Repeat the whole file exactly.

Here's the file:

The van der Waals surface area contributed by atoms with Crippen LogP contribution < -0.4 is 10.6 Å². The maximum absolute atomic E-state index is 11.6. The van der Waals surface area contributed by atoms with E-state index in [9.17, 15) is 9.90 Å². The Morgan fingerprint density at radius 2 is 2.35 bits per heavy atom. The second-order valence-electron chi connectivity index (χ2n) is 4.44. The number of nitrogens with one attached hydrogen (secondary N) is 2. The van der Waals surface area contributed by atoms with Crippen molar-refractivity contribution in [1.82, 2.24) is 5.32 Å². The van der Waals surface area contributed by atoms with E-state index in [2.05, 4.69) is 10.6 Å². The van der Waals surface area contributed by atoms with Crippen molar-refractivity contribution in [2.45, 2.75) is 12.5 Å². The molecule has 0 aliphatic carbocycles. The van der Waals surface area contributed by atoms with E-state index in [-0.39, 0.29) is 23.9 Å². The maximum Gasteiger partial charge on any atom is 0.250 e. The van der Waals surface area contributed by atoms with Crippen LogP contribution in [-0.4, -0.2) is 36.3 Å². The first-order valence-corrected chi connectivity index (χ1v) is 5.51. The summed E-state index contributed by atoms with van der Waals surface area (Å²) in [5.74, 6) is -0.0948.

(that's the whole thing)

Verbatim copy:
The van der Waals surface area contributed by atoms with Crippen LogP contribution < -0.4 is 10.6 Å². The maximum absolute atomic E-state index is 11.6. The van der Waals surface area contributed by atoms with E-state index in [9.17, 15) is 9.90 Å². The Morgan fingerprint density at radius 2 is 2.35 bits per heavy atom. The second-order valence-electron chi connectivity index (χ2n) is 4.44. The number of nitrogens with one attached hydrogen (secondary N) is 2. The van der Waals surface area contributed by atoms with Crippen molar-refractivity contribution in [1.82, 2.24) is 5.32 Å². The van der Waals surface area contributed by atoms with E-state index in [2.05, 4.69) is 10.6 Å². The van der Waals surface area contributed by atoms with Crippen molar-refractivity contribution in [2.45, 2.75) is 12.5 Å². The molecule has 0 aliphatic carbocycles. The van der Waals surface area contributed by atoms with E-state index in [-0.39, 0.29) is 23.9 Å². The maximum Gasteiger partial charge on any atom is 0.250 e. The van der Waals surface area contributed by atoms with Crippen LogP contribution in [-0.4, -0.2) is 36.3 Å². The first-order valence-corrected chi connectivity index (χ1v) is 5.51. The summed E-state index contributed by atoms with van der Waals surface area (Å²) in [5.74, 6) is -0.0948.